It’s a hid­den po­lit­i­cal agenda

Townsville Bulletin - - OPINION -

THE is­sue of four- year terms for politi­cians has raised its ugly head again.

The politi­cians will tell us they need that time to im­ple­ment their poli­cies but know­ing politi­cians there is al­ways an ul­te­rior mo­tive which is that they are el­i­gi­ble for their huge su­per­an­nu­a­tion pay­outs and all the lurks and perks they get when leav­ing pub­lic of­fice which is only avail­able af­ter seven years in of­fice.

By hav­ing three- year terms they need to be elected three times to col­lect their pay­out. By hav­ing four- year terms they will only need to win two elec­tions to qual­ify.

How greedy can they be? The way the po­lit­i­cal par­ties are chang­ing so quickly th­ese days they don’t need four- year terms as they have trou­ble run­ning the coun­try for 20 min­utes.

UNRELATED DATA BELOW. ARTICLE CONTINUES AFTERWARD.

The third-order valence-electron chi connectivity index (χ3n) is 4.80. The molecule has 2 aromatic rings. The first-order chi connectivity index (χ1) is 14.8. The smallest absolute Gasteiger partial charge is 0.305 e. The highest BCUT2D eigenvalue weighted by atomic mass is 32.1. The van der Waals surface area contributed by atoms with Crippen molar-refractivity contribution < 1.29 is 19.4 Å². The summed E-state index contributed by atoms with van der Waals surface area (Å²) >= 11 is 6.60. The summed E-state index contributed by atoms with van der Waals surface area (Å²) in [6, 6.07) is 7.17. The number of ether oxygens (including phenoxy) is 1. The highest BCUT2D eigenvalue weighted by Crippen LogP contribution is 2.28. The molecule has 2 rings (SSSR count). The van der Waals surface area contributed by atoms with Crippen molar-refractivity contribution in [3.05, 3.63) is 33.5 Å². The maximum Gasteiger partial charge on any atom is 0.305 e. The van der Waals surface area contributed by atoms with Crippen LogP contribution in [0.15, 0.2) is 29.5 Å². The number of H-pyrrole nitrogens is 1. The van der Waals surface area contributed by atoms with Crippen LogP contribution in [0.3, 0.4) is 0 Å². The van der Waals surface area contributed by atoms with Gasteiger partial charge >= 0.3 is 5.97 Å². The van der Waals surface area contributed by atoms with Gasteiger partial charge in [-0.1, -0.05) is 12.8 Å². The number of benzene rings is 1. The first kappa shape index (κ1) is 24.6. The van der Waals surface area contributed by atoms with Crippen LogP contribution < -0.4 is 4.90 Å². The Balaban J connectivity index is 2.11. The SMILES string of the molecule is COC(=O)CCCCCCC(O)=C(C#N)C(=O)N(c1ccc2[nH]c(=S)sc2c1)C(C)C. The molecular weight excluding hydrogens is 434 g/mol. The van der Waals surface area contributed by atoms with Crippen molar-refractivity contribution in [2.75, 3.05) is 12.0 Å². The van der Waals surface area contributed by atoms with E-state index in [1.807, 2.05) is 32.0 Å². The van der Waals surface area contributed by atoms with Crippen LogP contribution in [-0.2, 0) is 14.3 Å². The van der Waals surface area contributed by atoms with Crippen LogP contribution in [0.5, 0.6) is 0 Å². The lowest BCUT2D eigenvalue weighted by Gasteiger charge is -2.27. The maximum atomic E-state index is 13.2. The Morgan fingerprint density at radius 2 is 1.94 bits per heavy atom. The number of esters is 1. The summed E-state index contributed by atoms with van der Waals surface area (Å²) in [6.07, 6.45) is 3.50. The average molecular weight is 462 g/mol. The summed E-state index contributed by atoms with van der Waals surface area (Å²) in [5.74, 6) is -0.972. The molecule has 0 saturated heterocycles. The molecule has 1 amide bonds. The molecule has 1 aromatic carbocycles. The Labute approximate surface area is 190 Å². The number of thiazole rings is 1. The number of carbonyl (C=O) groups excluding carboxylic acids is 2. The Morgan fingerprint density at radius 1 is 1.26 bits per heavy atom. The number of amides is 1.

If they are go­ing to open up the Con­sti­tu­tion for this then maybe it’s time to also phase out state gov­ern­ments which have out­lived their use­ful­ness.

In 1901 when it was formed vast dis­tances had to be trav­elled to at­tend Par­lia­ment ei­ther by horse or sea travel which took a long time so the states were formed to self- gov­ern them­selves. In this jet age any­body can be in any part of Aus­tralia to another in two hours or so. The money saved would be mon­strous.

Some cities in the world have more in­hab­i­tants than the whole of Aus­tralia and they don’t have seven gov­ern­ments, seven po­lice forces, seven health de­part­ments, seven traf­fic sys­tems ( li­cens­ing and reg­is­tra­tion). But we only have one pass­port. LEN BATES,

Giru.

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